Improvements in reporting staffing information are mandated by §6106 of the Affordable Care Act, which required facilities, by March 2012, to submit, electronically to HHS, direct care staffing information (including agency and contract staff), “based on payroll and other verifiable and auditable data in a uniform format.”  Congress provided funding for §6106 in the Improving Medicare Post-Acute Care Transformation Act of 2014.

The inaccuracy of nurse staffing levels reported on Nursing Home Compare is highlighted by a new analysis by the Center for Public Integrity, which reported “widespread discrepancies in staffing levels reported by nursing homes.”[11]  On November 12, 2014, the Center for Public Integrity reported, “More than 80 percent of [more than 10,000] facilities reported higher registered nurse staffing levels” on Nursing Home Compare than the investigative report calculated from Medicare cost reports.[12]  In addition, the investigative report found, “In more than 25 percent of nursing homes nationwide, the listed amount on Compare was at least double the level in the cost reports.”[13]  Overstated staffing levels were part of The New York Times’ August analysis of problems in Nursing Home Compare.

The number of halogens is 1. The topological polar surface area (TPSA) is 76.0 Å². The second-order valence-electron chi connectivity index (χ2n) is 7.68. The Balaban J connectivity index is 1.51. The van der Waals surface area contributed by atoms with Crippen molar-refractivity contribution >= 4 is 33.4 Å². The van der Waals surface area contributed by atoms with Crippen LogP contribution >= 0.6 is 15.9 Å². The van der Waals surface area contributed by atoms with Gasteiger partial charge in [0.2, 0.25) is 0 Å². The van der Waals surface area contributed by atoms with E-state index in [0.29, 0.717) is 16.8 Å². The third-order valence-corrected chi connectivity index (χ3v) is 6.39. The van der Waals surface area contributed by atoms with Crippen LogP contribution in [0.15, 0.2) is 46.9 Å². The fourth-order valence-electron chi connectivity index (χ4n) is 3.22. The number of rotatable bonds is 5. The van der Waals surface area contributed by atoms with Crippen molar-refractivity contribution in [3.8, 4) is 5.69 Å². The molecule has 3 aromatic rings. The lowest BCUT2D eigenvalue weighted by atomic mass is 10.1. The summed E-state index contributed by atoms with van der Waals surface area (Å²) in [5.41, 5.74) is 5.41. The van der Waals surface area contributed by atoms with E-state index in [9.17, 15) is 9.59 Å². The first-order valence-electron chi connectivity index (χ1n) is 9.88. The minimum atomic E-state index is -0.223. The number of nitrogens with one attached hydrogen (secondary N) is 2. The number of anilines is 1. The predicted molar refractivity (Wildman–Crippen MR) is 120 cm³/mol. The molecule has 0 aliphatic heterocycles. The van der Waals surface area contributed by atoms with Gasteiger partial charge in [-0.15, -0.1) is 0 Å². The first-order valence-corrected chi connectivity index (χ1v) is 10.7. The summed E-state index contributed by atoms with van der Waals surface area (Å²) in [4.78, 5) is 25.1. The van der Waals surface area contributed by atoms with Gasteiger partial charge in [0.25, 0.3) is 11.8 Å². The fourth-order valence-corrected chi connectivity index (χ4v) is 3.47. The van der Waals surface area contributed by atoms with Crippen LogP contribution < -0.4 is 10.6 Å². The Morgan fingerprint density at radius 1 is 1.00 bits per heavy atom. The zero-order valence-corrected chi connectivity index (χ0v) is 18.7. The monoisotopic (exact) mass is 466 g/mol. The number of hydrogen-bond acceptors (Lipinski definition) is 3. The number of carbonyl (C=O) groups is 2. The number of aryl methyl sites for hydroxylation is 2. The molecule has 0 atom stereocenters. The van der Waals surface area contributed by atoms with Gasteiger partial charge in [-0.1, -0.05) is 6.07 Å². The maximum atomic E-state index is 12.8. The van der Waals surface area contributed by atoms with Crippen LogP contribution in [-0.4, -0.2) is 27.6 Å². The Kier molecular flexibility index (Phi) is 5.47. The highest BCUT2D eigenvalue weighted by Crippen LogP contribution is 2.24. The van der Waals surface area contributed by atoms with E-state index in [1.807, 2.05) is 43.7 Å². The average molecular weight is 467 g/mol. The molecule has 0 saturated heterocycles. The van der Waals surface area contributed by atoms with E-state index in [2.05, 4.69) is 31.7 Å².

CMS Plans for MDS/Staffing Focused Surveys

CMS will provide states with supplemental Medicare funds to conduct the focused surveys, which, like the pilot surveys, will be expected to last two days, with two surveyors.  Although CMS plans mandatory training for state agency staff and on-going phone and email support during surveys, many details remain undecided, including how many surveys will be conducted and when, which facilities will be surveyed, and the survey protocol and tool to be used.

Survey Deficiencies on Nursing Home Compare

The health survey is the only part of Nursing Home Compare that has been based on objective third-party information (i.e., surveys conducted by state survey agencies, using a federal protocol), rather than on self-reported, unaudited information provided by facilities.